Apple to remove popular DOS emulator for iOS from App Store

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Comments

  • Reply 21 of 25
    "Betrayal to paying customers"....people really pay money to run a DOS emulator on an iPhone in 2021? 
    Lots of people pay money for DOS software wrapped in an emulator, it's called GOG.com

    This emulator allowed people to legally use that software or copies of their original disks on their iPad or iPhone and was truly the only one of its kind on iOS.
    FileMakerFeller
  • Reply 22 of 25
    dysamoria said:
    larryjw said:
    Rayz2016 said:
    larryjw said:
    I think Apple's guideline rejecting executing code is needs to be eliminated -- an emulator is an emulator. 

    In reality, executing code in an emulator is what programs do. For example, PDF files are themselves computer programs which instruct and iPad how to render a PDF visually.

    Isn't programs as data and data as programs the basic principle of computing? 


    No, PDF is a document format. It doesn’t run, it’s rendered, same with music files. But that’s not the real problem. 

    The emulator allows apps to run code that can’t be seen or examined by Apple, and that has always been against the rules. PDFs, the other hand, are pretty benign. It would be quite hard to piggyback an App Store in a PDF document. 

    So the real problem is the lack of consistency in applying the rules. This should never have  been allowed in the App Store in the first place, so they’re going to look like real dicks for removing it now.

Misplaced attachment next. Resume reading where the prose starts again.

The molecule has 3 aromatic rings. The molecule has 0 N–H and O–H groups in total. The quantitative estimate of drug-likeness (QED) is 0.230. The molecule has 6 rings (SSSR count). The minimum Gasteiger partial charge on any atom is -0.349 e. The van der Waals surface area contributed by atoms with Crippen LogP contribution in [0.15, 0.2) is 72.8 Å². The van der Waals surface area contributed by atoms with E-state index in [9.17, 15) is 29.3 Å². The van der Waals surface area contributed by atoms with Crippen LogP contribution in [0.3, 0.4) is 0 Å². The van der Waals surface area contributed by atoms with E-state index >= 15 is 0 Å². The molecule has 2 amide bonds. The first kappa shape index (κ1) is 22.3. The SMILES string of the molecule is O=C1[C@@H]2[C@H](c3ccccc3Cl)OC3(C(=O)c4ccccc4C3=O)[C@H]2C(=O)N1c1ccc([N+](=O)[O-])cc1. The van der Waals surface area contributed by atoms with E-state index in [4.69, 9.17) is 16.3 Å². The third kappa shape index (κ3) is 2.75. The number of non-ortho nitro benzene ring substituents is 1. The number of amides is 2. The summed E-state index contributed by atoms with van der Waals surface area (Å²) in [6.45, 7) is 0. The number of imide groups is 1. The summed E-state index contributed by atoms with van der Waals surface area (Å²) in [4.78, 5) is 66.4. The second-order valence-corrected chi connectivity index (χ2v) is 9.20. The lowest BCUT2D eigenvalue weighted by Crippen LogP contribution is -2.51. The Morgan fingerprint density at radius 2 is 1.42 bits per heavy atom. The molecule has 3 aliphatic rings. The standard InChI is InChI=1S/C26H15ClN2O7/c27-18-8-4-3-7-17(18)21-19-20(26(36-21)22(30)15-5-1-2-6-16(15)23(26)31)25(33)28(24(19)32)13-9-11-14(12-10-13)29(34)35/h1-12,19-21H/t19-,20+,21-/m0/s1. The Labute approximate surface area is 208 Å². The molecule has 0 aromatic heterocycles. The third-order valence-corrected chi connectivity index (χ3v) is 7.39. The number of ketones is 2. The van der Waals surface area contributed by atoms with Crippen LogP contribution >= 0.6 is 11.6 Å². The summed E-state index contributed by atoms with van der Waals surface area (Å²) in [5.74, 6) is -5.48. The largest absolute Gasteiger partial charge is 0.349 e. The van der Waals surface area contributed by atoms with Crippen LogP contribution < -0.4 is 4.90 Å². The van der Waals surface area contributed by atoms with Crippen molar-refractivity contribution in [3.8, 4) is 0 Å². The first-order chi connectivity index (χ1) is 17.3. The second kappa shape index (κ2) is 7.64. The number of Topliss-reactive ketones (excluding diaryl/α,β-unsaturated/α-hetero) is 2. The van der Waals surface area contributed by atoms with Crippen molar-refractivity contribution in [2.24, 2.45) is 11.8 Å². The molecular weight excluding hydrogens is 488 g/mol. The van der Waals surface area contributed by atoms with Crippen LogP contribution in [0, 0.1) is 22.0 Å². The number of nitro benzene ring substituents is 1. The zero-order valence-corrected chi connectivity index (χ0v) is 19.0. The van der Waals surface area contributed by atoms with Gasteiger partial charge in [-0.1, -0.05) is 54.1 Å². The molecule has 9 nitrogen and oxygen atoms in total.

No, a PDF is a program. Just because a PDF can be labeled a document doesn’t mean it’s not a program. You need to take abstraction up a level. 

    A previous commenter also suggested that a program must be executed on the CPU. That’s also not correct.

    In designing systems, one is always trading off between the “executable” and the “data”. Different languages tend to encourage marking the boundaries differently, but it remains that these boundaries between data and executable are quite arbitrary. 

    In a micro programmed CPU, your “executable” is just data. To the hardware guys, the micro program is just data which drives NAND gates and voltage changes. 
    It’s not an executable. That’s the issue. 

    PDF Files can definitely contain executable code
    edited July 2021
  • Reply 23 of 25
    This story was written from Apple's point of view: Apple removed an iOS app because the developer did not follow the rules. This is just propaganda for Apple.
    Here's the real story: Apply denied users from being able to run the software they want to use on the devices they own. This is a much more important story. It is central to Apple's corporate culture and its belief that it should have total control over all the computers it sells. This is not about your safety as a user. It is about your freedom to make decisions for yourself. Apple Computer (as it used to be known) was founded around the idea of bringing the power of computers to everyone. On Apple's 10th anniversary, they released a book called "So Far". It is full of stories about how people became empowered through their use of Apple computers. That's not the story Apple would tell today. Instead it would be about the things that Apple allows you to do with their computers. The ultimate version of this new vision is the Apple Watch which had use cases from the very start. If your app fell into one of those use cases, it was allowed. Anything else was not just rejected, it was forcibly denied existence. That's why there are no third party watch faces even though this is an obvious app type. Apple has become a company that is all about its own power rather than empowering its customers.
    KITAelijahg
  • Reply 24 of 25
    dysamoria said:
    larryjw said:
    Rayz2016 said:
    larryjw said:
    I think Apple's guideline rejecting executing code is needs to be eliminated -- an emulator is an emulator.